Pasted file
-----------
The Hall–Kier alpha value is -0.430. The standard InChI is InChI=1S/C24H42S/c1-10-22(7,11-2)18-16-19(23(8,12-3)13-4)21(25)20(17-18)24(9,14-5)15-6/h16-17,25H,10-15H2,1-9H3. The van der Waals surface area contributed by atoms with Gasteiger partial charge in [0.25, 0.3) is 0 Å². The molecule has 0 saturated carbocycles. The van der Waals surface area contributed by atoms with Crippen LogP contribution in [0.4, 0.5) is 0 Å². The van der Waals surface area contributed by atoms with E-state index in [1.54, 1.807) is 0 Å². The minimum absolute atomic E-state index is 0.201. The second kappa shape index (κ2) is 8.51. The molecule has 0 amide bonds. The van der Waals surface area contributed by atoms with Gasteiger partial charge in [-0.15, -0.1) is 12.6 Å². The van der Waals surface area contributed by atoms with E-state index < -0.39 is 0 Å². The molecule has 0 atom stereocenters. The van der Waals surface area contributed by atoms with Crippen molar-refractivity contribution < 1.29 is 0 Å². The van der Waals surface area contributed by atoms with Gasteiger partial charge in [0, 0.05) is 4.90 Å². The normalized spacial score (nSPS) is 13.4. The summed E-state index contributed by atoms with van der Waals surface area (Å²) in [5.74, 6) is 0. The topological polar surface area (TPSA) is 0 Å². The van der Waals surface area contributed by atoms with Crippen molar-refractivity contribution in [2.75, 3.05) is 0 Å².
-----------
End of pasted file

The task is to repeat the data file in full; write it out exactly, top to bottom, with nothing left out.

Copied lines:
The Hall–Kier alpha value is -0.430. The standard InChI is InChI=1S/C24H42S/c1-10-22(7,11-2)18-16-19(23(8,12-3)13-4)21(25)20(17-18)24(9,14-5)15-6/h16-17,25H,10-15H2,1-9H3. The van der Waals surface area contributed by atoms with Gasteiger partial charge in [0.25, 0.3) is 0 Å². The molecule has 0 saturated carbocycles. The van der Waals surface area contributed by atoms with Crippen LogP contribution in [0.4, 0.5) is 0 Å². The van der Waals surface area contributed by atoms with E-state index in [1.54, 1.807) is 0 Å². The minimum absolute atomic E-state index is 0.201. The second kappa shape index (κ2) is 8.51. The molecule has 0 amide bonds. The van der Waals surface area contributed by atoms with Gasteiger partial charge in [-0.15, -0.1) is 12.6 Å². The van der Waals surface area contributed by atoms with E-state index < -0.39 is 0 Å². The molecule has 0 atom stereocenters. The van der Waals surface area contributed by atoms with Crippen molar-refractivity contribution < 1.29 is 0 Å². The van der Waals surface area contributed by atoms with Gasteiger partial charge in [0, 0.05) is 4.90 Å². The normalized spacial score (nSPS) is 13.4. The summed E-state index contributed by atoms with van der Waals surface area (Å²) in [5.74, 6) is 0. The topological polar surface area (TPSA) is 0 Å². The van der Waals surface area contributed by atoms with Crippen molar-refractivity contribution in [2.75, 3.05) is 0 Å².